Monday, October 11, 2010

Light in Dark Places

Ok, I'm feeling like I should offer up a little back story as to how I got here.
All my life, I have been interested in art...
It might run in my family somewhat, my father was very gifted in drawing. He had the kind of job that meant he wasn't home much and sometimes he would come and go before I even woke up. Often, the only way I knew he had been home would be a drawing left on the dining room table for me to find in the morning. He drew mostly horses,(what little girl is not horse obsessed?)usually mustangs, running in a western landscape.
A lot happened down the years after and even though we were estranged for a long time, I often found myself wishing I would have kept some of those drawings. He passed away a few years ago, and though the circumstances of his death were normal and not entirely unexpected, his memorial service was surreal. Afterwards, I wished I had some tangible evidence of how he had been, not the imaginary life he had created later, and I thought back to the picture of those mustangs...running. Free.

The women in my mother's family were tough and quietly strong, but seemed doomed to be married to angry men who drank. They were country women who ran the home, and had businesses on the side to help with income. They rented out cabins to hunters and fishermen and sold firewood to travelers. They also wove and sold rugs.
By the time I came along, the looms had been sold and my mother had a deep loathing for anything handmade. This was sad, because all I ever wanted to do was make things, but she, having grown up surrounded with handcrafted quilts, clothing, rugs, lace curtains, crocheted coverlets, and knitted scarves was not so inclined. Store bought things had to be better, in her mind, and handmade was synonymous with cheap and poor.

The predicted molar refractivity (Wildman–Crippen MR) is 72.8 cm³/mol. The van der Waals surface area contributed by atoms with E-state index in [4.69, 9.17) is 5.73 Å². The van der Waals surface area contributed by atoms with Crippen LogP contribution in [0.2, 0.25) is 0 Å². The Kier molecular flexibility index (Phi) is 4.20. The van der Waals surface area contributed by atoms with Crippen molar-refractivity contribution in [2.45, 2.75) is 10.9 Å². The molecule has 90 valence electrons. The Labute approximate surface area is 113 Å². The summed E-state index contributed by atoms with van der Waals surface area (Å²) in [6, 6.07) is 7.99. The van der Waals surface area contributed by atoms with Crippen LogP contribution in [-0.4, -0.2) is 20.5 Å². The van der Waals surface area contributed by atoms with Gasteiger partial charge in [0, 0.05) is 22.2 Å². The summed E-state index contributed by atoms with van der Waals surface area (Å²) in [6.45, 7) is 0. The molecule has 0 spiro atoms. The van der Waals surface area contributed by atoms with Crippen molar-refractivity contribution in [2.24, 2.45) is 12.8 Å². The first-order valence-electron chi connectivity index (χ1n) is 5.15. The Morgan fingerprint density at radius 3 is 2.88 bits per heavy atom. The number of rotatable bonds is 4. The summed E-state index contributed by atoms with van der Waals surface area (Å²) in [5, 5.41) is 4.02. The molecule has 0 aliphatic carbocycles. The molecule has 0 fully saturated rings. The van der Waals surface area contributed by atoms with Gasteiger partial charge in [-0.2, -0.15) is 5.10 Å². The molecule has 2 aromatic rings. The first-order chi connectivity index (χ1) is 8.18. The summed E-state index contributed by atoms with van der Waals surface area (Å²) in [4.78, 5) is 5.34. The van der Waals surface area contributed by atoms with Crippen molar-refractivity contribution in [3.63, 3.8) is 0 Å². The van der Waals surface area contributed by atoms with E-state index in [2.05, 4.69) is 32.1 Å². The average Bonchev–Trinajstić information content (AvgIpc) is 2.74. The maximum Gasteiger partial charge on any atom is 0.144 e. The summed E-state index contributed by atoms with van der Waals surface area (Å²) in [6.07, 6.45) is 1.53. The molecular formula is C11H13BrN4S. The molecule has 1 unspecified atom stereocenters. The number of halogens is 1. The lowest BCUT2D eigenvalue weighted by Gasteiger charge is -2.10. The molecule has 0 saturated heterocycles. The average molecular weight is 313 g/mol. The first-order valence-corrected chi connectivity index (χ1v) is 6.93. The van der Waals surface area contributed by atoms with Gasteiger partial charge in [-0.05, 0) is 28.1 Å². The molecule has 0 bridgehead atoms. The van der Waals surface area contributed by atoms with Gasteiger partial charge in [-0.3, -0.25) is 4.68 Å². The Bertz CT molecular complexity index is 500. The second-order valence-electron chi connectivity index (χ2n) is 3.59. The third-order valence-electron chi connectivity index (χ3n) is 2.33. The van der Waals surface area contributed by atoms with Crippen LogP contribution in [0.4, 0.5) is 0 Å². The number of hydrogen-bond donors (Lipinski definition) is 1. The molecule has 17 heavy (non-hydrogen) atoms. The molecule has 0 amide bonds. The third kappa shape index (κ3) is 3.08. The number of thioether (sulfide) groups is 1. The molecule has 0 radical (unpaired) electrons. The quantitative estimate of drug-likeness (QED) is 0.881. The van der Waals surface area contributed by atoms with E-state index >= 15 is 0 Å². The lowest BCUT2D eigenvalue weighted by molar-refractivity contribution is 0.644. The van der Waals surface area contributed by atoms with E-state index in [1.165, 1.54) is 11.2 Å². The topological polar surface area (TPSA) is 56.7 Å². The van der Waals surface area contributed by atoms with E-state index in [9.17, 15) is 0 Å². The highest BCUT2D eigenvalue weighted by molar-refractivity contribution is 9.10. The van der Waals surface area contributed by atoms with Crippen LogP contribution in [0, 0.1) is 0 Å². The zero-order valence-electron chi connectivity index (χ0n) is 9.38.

We still go round about this, and anytime I make something for her (why do I even try?)I have no idea if it goes straight to the closet or drawer or wherever.

The bead of the day is an organic focal that I named (with a little help) "Lethe".
Its one of the five rivers in Hades, and the one that the dead drink from to forget their previous lives. Its literal meaning is, "oblivion".


  1. My mom had the same feelings about 'handmade' - it was for the poor. She would have prefered a presswood bookshelf from Wal-Mart to a hand-crafted solid oak armoire. I think it's defintely something from that generation, people who were raised by Depression-era parents who scrimped and saved and re-used everything. Mom wanted to buy machine-made items, disposable if possible; it was her way of rejecting her poor upbringing.

    And we, of course, reject *our* moms values and want everything hand-made. The wheel, it turns. :)

  2. Hi M(q)! Thanks for stopping by.